The Minister for Foreign Affairs Össur Skarphéðinsson today announced his decision to instruct Tim Ward QC as lead counsel in the infringement proceedings brought to the EFTA Court by the EFTA Surveillance Authority concerning minimum deposit guarantees on the Icesave accounts. The decision was announced at a Cabinet meeting, following consultations with parliament's Foreign Affairs Committee.
Tim Ward is a practicing barrister with Monckton Chambers, widely considered as one of the strongest EU Law chambers. Tim Ward was called to the bar in 1995 and was promoted to silk (Queen's Council) in 2011.
Tim Ward has acted in many high profile cases, thereof around 50 before the European Court of Justice. He has wide experience in litigating EU law cases, and has a appeared in a wide range of cases, i.a. concerning the principle of non-discrimination and state liability for failure to correctly transpose EU Directives (so-called Francovich doctrine, established to apply also under the EEA Agreement by judgement of the EFTA Court in the Sveinbjörnsdóttir case). Mr. Ward was nominated as Barrister of the Year in 2008 and is widely recognised as a leading litigator in his field.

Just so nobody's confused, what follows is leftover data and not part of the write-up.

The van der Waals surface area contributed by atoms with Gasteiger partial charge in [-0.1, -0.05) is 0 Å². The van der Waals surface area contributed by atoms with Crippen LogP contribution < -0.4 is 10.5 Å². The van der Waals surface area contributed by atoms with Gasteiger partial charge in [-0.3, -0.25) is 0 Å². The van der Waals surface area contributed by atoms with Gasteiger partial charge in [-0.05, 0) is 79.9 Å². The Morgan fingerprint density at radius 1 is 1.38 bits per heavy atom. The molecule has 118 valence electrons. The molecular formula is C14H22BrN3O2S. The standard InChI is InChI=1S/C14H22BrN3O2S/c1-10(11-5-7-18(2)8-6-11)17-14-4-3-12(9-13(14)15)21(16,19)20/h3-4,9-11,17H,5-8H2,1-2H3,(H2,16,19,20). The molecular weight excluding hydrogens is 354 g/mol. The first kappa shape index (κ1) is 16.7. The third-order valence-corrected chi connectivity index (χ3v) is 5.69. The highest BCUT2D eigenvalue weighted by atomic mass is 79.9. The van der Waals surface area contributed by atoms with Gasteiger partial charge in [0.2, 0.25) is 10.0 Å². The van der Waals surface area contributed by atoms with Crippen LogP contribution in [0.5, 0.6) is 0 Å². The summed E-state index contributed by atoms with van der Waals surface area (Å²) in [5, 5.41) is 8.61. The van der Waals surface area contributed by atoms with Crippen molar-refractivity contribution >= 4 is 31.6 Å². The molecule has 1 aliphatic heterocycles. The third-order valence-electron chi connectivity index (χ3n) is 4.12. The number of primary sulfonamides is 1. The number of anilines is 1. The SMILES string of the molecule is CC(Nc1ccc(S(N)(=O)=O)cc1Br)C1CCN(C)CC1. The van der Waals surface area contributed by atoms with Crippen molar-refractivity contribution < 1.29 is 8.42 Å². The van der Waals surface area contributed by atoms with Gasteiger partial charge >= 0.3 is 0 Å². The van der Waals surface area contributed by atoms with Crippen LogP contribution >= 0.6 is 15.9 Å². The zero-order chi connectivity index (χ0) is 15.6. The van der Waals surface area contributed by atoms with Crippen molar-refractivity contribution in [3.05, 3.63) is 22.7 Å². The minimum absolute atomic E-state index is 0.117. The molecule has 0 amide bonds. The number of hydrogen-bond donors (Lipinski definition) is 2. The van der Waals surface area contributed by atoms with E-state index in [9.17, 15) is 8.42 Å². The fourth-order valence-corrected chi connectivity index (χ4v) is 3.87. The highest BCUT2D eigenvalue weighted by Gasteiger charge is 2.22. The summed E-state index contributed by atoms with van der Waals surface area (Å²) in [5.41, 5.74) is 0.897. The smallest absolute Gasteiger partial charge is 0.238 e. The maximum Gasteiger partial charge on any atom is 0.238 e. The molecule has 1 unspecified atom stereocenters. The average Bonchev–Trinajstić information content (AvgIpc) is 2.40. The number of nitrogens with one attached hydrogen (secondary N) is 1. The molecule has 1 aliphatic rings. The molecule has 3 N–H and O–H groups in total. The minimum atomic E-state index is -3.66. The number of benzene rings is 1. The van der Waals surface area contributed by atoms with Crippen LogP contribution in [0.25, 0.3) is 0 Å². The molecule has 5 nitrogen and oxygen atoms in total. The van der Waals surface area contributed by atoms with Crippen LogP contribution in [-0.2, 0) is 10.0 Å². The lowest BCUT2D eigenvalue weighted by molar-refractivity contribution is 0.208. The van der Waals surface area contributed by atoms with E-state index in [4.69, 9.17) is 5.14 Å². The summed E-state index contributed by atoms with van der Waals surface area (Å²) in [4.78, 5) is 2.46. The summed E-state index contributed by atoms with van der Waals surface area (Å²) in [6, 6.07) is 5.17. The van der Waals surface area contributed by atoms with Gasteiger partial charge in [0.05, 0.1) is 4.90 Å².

In preparation for this decision, the government consulted with a number of foreign and domestic agents with wide experience in legal proceedings. The foreign minister also met with representatives of movements opposing previous agreements made in order to dispose of the case.
The selection process was based on the following criteria:
- Extensive and successful experience of litigation before the European Court of Justice and other comparable international tribunals.
- The necessary skill and enthusiasm to plead the case with conviction.
- Impeccable English language skills, if not a native speaker. Nationality irrelevant.
- Ability to familiarise with the case immediately and devote full attention to it while necessary.
- That no conflict of interest exist, neither actual nor arising through the perception that any association or previous commitments may in some way be considered compromising.
Concurrently with the appointment, a team of experts will be established in order to assist the litigator in preparing for and carrying out his task.Tim Ward's CV